Teach the Future has done an analysis of the election manifestos published so far. Although there are few surprises, it would be an interesting exercise for older students to compare TTF’s analysis with their own readings of the huge number of promises being made. ∫∫∫
Meanwhile the European Parliament has declared a climate emergency and called on all EU countries to phase out all direct and indirect fossil fuel subsidies by 2020. MEPs called on EU Commission President Ursula von der Leyen to include a 55% reduction target of greenhouse gas emissions by 2030 in the European Green Deal. ∫∫∫
Are you willing to talk with an American musicologist about your experiences of environmental education during the early 1990s? Dr Karen Olson is researching Sir Peter Maxwell Davies’s composition, The Turn of the Tide, created as part of a music education programme coordinated by the Association of British Orchestras in 1993. The theme of the music was environmentalism: plants and animals flourish, then nearly die from pollution, but are rescued at the eleventh hour when humanity decides to stop abusing the natural world. You need not have been involved with The Turn of the Tide as Karen is just trying to establish a broad context for the very anthropocentric, very optimistic kind of environmentalism demonstrated in Davies’s music. Please contact Karen at: email@example.com ∫∫∫
The Global Search for Sustainable Schools is a new project where nine countries across the world (Brazil, Cambodia, Kyrgyz Republic, Namibia, Philippines, South Africa, Suriname, Vietnam, and Uganda) are coming together to run national competitions that will ask students to submit plans for making their schools sustainable.
The winning 40 schools will be given grants to implement their ideas from the beginning of 2020, turning their dreams into reality with the support of experts from their country and around the world. Schools are responding enthusiastically, with over 250 applications being received by Brazil! In addition, South Africa is playing host to Namibia and Uganda for a weeklong study tour in order to swap knowledge and learn from each other’s experiences.
The Climate Issue is The Economist’s new newsletter on climate change. It is curated by Catherine Brahic, environment editor, and highlights the best climate-related content that has been in the magazine in the previous two weeks. You can sign up here to receive the first edition. ∫∫∫
– How do you feel about them?
– What are your hopes and expectations?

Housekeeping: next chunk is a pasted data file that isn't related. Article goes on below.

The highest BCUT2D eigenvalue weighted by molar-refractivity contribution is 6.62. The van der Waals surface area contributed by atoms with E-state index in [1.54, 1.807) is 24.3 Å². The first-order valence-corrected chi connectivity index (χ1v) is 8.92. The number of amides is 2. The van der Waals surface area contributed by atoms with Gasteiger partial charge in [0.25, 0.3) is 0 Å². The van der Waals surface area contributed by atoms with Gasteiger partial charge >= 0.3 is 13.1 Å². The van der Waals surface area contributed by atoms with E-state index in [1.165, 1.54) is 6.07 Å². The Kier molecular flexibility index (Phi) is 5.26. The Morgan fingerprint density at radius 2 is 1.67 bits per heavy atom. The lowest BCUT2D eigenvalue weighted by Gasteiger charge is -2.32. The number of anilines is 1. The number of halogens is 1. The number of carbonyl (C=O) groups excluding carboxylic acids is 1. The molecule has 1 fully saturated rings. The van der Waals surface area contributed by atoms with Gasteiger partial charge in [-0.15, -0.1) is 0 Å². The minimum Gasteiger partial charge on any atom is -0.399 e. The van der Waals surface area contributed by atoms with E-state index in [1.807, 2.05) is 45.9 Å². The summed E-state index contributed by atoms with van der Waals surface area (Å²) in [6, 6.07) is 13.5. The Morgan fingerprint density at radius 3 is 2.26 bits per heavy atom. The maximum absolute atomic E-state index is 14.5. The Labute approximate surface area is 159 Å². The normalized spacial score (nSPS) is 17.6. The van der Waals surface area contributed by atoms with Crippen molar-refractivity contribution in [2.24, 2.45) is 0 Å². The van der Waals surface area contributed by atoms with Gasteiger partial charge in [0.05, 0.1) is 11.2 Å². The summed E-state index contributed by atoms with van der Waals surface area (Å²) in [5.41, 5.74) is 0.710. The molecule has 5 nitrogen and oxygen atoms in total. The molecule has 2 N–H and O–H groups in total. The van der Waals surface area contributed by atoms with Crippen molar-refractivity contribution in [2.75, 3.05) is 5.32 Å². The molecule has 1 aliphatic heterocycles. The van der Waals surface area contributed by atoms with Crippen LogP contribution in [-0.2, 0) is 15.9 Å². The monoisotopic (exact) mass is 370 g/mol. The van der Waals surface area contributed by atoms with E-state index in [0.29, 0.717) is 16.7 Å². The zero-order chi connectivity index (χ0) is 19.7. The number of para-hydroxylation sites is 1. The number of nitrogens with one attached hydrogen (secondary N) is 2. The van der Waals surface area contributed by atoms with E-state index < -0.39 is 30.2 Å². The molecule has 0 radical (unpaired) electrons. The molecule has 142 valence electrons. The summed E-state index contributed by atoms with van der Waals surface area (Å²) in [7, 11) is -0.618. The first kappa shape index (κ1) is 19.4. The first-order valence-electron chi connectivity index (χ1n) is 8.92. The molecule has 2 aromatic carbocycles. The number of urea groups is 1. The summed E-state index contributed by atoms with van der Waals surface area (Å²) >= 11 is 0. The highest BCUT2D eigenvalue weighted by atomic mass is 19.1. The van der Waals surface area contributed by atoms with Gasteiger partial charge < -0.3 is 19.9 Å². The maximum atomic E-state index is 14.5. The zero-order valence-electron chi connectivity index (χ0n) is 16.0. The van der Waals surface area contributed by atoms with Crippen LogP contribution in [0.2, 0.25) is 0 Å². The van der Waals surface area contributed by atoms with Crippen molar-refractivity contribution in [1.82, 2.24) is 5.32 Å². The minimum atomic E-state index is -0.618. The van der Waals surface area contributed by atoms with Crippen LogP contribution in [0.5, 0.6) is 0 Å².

– Are we doing enough to take action?The organisers say that knowing the answers to these questions will help us build a picture of what young people like you are thinking and want to happen in the future. ∫∫∫
The SEEd Sustainability Attitudes research project is in its second year and SEEd would like you to complete it. The survey
- Asks Young People how they are feeling about Sustainability
- Asks Adults how they are feeling about Sustainability
- is totally anonymous
- Takes 10 minutes to complete
- Will help SEEd design better projects for Teachers and Young People
- Will form part of our Campaign to Change the Education Act
- is part of a 5 year longitudinal study on Sustainability Attitudes
- Can be used by teachers as audit for their school or class (we can send you your school or class results)
- Can be repeated year on year to show change
Are you between 11 and 18? Do you want to make a real positive difference in your local community? if so, why not put yourself forward to be a Member of the Youth Parliament (MYP) for 2020. The Parliament provides opportunities for young people to use their elected voice to bring about social change through meaningful representation and campaigning. Members of the Youth Parliament (MYPs) serve a one-year term and champion young people’s issues locally and nationally.
The registration process is now open until 16 December 2019. Elections take place from 3-14 February 2020 for our MYPs, who will take their seats from 1 March 2020. What better way to raise green issues. You can find out more here. ∫∫∫
The GA has partnered with Encounter Edu to create Ocean Plastics Geography 11-14. This set of free resources includes lessons addressing the issue of marine plastic pollution, the harm caused by plastics to the environment and communities, and how we deal with all the waste, and ends with a debate on approaches to reducing ocean plastic pollution. Fieldwork templates for investigating plastics in the local area are also included as well as a wealth of case studies exploring both the human and physical elements of plastic pollution. You can take a closer look here. ∫∫∫
The NASA Earth Observatory has a worrying feature on permafrost that might no longer be so permanent. This is how it begins:
“Winter carbon emissions from Arctic regions appear to be adding more carbon to Earth’s atmosphere each year than is being taken up by Arctic plants and trees. It is a stark reversal for a region that has captured and stored carbon for tens of thousands of years. In a study published in Nature Climate Change, scientists estimated that 1.7 billion metric tons of carbon were lost from Arctic permafrost regions during each winter from 2003 to 2017. Over the same span, an average of 1 billion metric tons of carbon were taken up by vegetation during summer growing seasons. This changes the region from being a net “sink” of carbon dioxide—where it is captured from the atmosphere and stored—into being a net source of emissions. …” ∫∫∫